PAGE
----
Study Guide

The Displaced Person Foreignness and 'the Other'

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Foreignness and 'the Other'

In "The Displaced Person," Flannery O'Connor focuses on how the arrival the Guizac family –a family that has fled Poland during or soon after World War II – impacts the small farm where they take shelter. O'Connor uses extreme characters with extreme prejudices to show us what can happen when we focus on the differences between ourselves and others, instead of on the things we have in common.

Questions About Foreignness and 'the Other'

  1. Does this story make any arguments with regard to immigration? If so, what are the arguments? Do you agree with them?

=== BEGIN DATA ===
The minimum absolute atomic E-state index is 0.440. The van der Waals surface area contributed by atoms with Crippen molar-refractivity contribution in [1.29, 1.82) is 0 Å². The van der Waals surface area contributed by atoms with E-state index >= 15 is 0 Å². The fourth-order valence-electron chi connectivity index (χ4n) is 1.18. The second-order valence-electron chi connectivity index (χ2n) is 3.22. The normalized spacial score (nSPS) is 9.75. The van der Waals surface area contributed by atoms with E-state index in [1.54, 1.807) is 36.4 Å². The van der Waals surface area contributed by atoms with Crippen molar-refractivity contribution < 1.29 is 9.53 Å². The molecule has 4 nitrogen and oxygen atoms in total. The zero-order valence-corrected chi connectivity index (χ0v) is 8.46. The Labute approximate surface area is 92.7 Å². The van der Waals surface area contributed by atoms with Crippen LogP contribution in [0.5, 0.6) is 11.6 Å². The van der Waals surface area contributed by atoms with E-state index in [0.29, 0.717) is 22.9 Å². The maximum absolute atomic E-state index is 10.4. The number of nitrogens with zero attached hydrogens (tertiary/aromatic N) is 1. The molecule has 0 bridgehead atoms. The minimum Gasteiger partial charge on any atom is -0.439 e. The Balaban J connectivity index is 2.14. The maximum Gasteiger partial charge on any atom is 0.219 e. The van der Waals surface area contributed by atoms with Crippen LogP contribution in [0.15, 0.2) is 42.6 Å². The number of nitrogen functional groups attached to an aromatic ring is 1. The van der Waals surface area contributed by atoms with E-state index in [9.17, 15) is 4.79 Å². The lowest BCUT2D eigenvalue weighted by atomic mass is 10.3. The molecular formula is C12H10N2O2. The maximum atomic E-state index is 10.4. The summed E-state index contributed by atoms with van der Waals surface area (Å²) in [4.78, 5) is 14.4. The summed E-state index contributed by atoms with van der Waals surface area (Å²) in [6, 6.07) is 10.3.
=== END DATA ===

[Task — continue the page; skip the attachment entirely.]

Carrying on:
2. Mrs. Shortley expresses various fears and anxieties with respect to foreigners in general and the Guizacs in particular. What are some of these fears and anxieties? What might be the basis for her fears? Can you see these kinds of fears and anxiety today?

Chew on This

The newsreel of Holocaust images that Mrs. Shortley sees is an inroad to discussing how news and media images of foreign places impacts anti-immigrant sentiment during World War II.

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